• Cultivation – Growing weed is a firm ‘NO’ and is considered a felony that could land you a 2.5 to 5 years vacation in prison plus up to $15,000 in fines.
  • Paraphernalia – Possessing or selling paraphernalia in Pennsylvania is a misdemeanor with the possibility of 6 – 12 months of your life behind bars including a fine not to exceed $2,500.

Prohibition Indeed When it Comes to Cannabis

As you can see, you don’t even want to get caught with a seed or a pack of rolling papers in this state without a state-issued medical cannabis card. That could all change if the state were to adopt new recreational cannabis laws. Recreational laws further expand legal access to cannabis, but there are a few downsides. When states pass recreational cannabis laws, these laws often come with excessive taxes like seen in Colorado. States like Oklahoma are seeing great success with their medical-only approach to cannabis legalization, which its citizens showed support for by squashing the proposed recreational bill in the state before it could make its way to a vote.

On the plus side, those without medical cards would finally get a taste of freedom getting to legally enjoy cannabis within limits. Retail cannabis markets do help create jobs, increase tourism, and strengthen community relations with police. These are all significant aspects of ending the decades’ old prohibition of cannabis. If you factor in the size of the state population and legal retail cannabis, you start to see some rather impressive dollar signs. Will these dollar signs be enough to encourage lawmakers to make the switch permitting retail cannabis in the state? Or will the people of Pennsylvania say no to recreational cannabis, keeping their state a medical one instead? Only time will tell. Hopefully, with any luck, the US federal government will end cannabis prohibition all together someday soon and allow all states to reap the benefits.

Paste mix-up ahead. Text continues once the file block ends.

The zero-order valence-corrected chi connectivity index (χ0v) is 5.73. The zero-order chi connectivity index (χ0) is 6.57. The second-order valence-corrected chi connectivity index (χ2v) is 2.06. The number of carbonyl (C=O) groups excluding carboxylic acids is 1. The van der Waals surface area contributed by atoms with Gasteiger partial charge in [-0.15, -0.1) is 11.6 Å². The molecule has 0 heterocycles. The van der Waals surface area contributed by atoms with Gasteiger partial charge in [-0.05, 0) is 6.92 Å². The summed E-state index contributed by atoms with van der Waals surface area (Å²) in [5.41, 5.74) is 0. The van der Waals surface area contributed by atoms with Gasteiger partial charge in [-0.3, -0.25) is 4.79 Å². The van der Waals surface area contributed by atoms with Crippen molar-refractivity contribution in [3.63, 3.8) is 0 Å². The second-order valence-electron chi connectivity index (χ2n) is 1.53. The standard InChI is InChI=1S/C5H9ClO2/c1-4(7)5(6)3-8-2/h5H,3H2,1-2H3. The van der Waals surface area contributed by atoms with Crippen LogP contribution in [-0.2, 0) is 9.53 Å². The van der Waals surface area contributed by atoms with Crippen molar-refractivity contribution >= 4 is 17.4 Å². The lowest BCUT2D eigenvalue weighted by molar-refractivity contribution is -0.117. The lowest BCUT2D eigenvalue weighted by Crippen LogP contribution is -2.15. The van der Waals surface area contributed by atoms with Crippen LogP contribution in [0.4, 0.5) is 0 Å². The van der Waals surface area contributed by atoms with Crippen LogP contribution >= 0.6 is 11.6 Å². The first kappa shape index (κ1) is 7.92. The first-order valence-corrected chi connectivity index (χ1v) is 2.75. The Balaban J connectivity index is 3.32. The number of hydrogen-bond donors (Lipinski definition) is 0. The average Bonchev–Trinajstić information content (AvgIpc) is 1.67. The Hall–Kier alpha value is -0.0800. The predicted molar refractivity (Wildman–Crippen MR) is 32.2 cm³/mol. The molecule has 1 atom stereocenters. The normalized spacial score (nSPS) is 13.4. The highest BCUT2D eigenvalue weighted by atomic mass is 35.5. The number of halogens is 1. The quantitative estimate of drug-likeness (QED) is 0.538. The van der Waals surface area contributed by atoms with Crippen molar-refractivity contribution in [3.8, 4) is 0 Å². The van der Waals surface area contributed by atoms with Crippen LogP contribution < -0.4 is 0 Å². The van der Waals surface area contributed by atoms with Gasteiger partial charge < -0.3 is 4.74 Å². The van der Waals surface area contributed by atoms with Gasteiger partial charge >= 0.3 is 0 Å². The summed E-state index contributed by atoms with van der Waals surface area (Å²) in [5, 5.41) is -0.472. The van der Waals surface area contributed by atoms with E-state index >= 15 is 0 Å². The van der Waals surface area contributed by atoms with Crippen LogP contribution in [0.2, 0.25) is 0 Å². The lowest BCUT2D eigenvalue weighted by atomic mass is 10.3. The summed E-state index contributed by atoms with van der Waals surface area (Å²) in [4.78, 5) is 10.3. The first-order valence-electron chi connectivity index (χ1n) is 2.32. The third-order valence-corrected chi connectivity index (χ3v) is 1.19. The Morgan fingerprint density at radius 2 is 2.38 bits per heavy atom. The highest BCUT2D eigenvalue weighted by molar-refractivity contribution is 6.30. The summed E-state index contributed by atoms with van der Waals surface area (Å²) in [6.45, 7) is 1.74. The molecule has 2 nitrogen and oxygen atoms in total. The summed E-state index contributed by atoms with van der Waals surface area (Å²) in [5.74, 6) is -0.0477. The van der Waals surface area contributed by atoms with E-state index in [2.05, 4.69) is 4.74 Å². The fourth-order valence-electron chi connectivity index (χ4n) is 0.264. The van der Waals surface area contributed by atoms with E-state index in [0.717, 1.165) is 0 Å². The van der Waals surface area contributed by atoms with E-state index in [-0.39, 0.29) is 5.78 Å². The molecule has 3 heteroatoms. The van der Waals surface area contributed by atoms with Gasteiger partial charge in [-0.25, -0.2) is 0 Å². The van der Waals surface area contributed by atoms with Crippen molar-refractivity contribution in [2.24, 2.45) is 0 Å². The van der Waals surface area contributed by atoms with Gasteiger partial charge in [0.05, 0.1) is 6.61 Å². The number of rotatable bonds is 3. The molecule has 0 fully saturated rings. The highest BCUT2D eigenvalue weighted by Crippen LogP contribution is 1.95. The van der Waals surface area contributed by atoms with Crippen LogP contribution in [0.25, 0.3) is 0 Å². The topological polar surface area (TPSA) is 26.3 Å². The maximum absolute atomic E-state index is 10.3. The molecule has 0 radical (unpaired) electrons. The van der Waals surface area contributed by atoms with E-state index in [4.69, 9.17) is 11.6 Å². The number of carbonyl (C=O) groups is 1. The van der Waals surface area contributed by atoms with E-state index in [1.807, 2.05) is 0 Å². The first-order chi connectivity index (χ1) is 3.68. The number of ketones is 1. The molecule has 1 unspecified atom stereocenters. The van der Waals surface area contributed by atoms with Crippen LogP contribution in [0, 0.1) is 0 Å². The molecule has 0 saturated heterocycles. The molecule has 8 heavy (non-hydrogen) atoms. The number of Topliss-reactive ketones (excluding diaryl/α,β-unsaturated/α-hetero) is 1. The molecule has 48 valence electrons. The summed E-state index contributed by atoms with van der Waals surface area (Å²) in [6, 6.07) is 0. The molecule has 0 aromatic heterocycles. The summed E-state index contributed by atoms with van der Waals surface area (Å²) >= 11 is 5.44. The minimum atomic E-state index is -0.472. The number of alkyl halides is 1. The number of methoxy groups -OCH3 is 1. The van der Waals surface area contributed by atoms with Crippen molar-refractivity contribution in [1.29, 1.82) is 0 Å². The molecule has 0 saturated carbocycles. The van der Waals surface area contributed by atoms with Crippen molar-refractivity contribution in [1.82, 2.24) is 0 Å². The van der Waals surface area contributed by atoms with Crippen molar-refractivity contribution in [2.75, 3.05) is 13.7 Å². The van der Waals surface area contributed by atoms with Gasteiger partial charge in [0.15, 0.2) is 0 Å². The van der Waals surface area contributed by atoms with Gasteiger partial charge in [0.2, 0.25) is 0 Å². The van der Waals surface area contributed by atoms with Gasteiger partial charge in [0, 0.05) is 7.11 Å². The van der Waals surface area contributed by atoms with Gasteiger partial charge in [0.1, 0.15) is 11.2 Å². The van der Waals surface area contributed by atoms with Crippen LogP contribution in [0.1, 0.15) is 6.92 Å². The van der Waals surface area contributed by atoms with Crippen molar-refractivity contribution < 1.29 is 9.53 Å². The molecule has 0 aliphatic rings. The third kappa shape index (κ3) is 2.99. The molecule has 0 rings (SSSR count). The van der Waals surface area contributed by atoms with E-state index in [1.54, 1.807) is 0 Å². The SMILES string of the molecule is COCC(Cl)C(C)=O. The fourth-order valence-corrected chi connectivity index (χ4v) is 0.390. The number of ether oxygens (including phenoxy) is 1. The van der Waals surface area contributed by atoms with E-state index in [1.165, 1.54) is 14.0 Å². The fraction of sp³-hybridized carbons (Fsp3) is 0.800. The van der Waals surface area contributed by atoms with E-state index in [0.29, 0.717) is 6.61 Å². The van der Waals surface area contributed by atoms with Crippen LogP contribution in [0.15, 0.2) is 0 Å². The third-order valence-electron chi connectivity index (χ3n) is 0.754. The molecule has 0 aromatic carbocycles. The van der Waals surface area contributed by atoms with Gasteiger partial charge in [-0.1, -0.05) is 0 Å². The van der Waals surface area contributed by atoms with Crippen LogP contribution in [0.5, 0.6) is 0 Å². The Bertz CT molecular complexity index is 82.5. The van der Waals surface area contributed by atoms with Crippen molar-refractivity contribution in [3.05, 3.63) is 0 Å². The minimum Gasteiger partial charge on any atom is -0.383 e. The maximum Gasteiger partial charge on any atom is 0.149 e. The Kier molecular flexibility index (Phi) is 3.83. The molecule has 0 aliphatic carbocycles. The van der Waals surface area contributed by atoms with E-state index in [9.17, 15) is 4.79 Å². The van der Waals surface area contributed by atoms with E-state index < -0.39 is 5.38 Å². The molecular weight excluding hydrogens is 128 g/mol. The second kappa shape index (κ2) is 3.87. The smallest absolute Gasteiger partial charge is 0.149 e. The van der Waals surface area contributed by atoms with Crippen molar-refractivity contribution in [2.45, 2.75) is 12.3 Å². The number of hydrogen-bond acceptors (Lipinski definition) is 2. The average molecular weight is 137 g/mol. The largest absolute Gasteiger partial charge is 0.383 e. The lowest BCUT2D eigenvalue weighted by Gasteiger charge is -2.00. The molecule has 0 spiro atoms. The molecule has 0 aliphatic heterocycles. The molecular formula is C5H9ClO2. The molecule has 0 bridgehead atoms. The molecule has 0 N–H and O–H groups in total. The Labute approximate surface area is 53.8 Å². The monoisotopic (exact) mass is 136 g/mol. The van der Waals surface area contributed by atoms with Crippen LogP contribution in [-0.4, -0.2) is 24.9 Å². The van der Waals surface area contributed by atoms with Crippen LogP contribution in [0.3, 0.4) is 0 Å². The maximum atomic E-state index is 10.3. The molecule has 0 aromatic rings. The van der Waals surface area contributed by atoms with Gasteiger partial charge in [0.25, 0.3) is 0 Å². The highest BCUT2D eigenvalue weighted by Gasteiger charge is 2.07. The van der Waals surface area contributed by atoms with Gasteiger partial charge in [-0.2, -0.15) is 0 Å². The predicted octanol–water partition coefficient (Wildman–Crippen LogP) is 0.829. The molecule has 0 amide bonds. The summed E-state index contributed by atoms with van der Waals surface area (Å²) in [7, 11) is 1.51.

Post Your Comments

Wayne miles says:

Still give the law all the rights too walk in your homes and lock up us for possession with intent to deliver and jail then fines and lawers,then you loose all your stuff then when you think you can take no more the court and your now new court appointed by a judge to go to classes and when are we the people have the right to where the help some of us have are cards and still are being treated like dealers

Reply
Jerald Jones says:

I like wolf some days but he’s always got his behind the scenes reasons for change that are shady. We’ll see what comes of this, if anything.

Reply
Connie Guy says:

I’ve waited and fought for full legalization for 50+yrs. It’s so far past the time this should be a done deal. Cannabis harms no one.. lest the people who are slammed into the judicial system for simply choosing to toke rather than reach for a physician prescribed sedative.. for the sake of sanity and revenue..let’s get this shit done..TODAY!

Reply